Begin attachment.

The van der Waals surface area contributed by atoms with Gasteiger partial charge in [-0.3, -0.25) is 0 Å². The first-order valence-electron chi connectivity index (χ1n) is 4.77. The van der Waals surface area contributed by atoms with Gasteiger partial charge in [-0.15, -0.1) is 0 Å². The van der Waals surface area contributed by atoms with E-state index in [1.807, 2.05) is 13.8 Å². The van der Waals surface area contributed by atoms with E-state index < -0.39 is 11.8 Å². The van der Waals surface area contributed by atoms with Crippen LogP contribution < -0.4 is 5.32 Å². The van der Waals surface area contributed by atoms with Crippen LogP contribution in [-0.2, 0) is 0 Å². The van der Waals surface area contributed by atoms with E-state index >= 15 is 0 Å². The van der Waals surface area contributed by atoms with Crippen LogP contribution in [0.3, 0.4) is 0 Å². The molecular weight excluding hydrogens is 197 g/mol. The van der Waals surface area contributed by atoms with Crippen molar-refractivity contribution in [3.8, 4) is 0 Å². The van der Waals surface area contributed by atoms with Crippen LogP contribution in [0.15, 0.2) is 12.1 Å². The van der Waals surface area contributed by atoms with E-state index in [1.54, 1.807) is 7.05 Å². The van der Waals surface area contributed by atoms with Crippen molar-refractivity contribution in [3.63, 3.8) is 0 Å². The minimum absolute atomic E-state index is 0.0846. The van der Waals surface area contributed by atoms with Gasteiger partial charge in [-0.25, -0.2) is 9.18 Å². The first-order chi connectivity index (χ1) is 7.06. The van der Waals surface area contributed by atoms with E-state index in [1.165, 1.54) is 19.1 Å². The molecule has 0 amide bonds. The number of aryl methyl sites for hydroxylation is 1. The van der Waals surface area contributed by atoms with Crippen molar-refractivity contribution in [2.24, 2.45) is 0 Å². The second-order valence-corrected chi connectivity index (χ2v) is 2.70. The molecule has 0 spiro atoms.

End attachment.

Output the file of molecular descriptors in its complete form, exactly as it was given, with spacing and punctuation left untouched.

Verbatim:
The van der Waals surface area contributed by atoms with Gasteiger partial charge in [-0.3, -0.25) is 0 Å². The first-order valence-electron chi connectivity index (χ1n) is 4.77. The van der Waals surface area contributed by atoms with Gasteiger partial charge in [-0.15, -0.1) is 0 Å². The van der Waals surface area contributed by atoms with E-state index in [1.807, 2.05) is 13.8 Å². The van der Waals surface area contributed by atoms with E-state index < -0.39 is 11.8 Å². The van der Waals surface area contributed by atoms with Crippen LogP contribution < -0.4 is 5.32 Å². The van der Waals surface area contributed by atoms with Crippen LogP contribution in [-0.2, 0) is 0 Å². The van der Waals surface area contributed by atoms with E-state index >= 15 is 0 Å². The van der Waals surface area contributed by atoms with Crippen LogP contribution in [0.3, 0.4) is 0 Å². The molecular weight excluding hydrogens is 197 g/mol. The van der Waals surface area contributed by atoms with Crippen molar-refractivity contribution in [3.8, 4) is 0 Å². The van der Waals surface area contributed by atoms with Crippen LogP contribution in [0.15, 0.2) is 12.1 Å². The van der Waals surface area contributed by atoms with E-state index in [1.54, 1.807) is 7.05 Å². The van der Waals surface area contributed by atoms with Crippen molar-refractivity contribution in [3.63, 3.8) is 0 Å². The minimum absolute atomic E-state index is 0.0846. The van der Waals surface area contributed by atoms with Gasteiger partial charge in [-0.25, -0.2) is 9.18 Å². The first-order chi connectivity index (χ1) is 7.06. The van der Waals surface area contributed by atoms with E-state index in [1.165, 1.54) is 19.1 Å². The molecule has 0 amide bonds. The number of aryl methyl sites for hydroxylation is 1. The van der Waals surface area contributed by atoms with Crippen molar-refractivity contribution in [2.24, 2.45) is 0 Å². The second-order valence-corrected chi connectivity index (χ2v) is 2.70. The molecule has 0 spiro atoms.